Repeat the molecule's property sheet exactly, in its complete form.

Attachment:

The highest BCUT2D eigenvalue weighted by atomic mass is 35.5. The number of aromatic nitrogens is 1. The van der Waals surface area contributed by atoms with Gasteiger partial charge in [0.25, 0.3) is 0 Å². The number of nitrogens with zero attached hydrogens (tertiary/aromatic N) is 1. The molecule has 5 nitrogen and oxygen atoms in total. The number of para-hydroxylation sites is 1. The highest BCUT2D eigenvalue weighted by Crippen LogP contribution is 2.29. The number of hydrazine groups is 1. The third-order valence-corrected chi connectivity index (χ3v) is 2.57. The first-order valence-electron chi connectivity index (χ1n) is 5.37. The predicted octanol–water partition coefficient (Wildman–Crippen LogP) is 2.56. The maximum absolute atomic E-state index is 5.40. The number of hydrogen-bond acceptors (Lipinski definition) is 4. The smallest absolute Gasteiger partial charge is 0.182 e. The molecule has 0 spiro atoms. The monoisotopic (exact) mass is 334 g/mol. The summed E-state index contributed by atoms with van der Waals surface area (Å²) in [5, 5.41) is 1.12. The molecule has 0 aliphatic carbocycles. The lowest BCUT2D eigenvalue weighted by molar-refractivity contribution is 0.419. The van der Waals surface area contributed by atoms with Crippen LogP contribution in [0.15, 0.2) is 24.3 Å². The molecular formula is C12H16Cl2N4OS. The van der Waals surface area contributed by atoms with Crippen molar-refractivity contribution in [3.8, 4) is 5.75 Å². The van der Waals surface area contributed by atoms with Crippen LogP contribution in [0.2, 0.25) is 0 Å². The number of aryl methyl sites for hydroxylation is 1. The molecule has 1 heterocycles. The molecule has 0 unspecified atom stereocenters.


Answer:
The highest BCUT2D eigenvalue weighted by atomic mass is 35.5. The number of aromatic nitrogens is 1. The van der Waals surface area contributed by atoms with Gasteiger partial charge in [0.25, 0.3) is 0 Å². The number of nitrogens with zero attached hydrogens (tertiary/aromatic N) is 1. The molecule has 5 nitrogen and oxygen atoms in total. The number of para-hydroxylation sites is 1. The highest BCUT2D eigenvalue weighted by Crippen LogP contribution is 2.29. The number of hydrazine groups is 1. The third-order valence-corrected chi connectivity index (χ3v) is 2.57. The first-order valence-electron chi connectivity index (χ1n) is 5.37. The predicted octanol–water partition coefficient (Wildman–Crippen LogP) is 2.56. The maximum absolute atomic E-state index is 5.40. The number of hydrogen-bond acceptors (Lipinski definition) is 4. The smallest absolute Gasteiger partial charge is 0.182 e. The molecule has 0 spiro atoms. The monoisotopic (exact) mass is 334 g/mol. The summed E-state index contributed by atoms with van der Waals surface area (Å²) in [5, 5.41) is 1.12. The molecule has 0 aliphatic carbocycles. The lowest BCUT2D eigenvalue weighted by molar-refractivity contribution is 0.419. The van der Waals surface area contributed by atoms with Crippen LogP contribution in [0.15, 0.2) is 24.3 Å². The molecular formula is C12H16Cl2N4OS. The van der Waals surface area contributed by atoms with Crippen molar-refractivity contribution in [3.8, 4) is 5.75 Å². The van der Waals surface area contributed by atoms with Crippen LogP contribution in [0.2, 0.25) is 0 Å². The number of aryl methyl sites for hydroxylation is 1. The molecule has 1 heterocycles. The molecule has 0 unspecified atom stereocenters.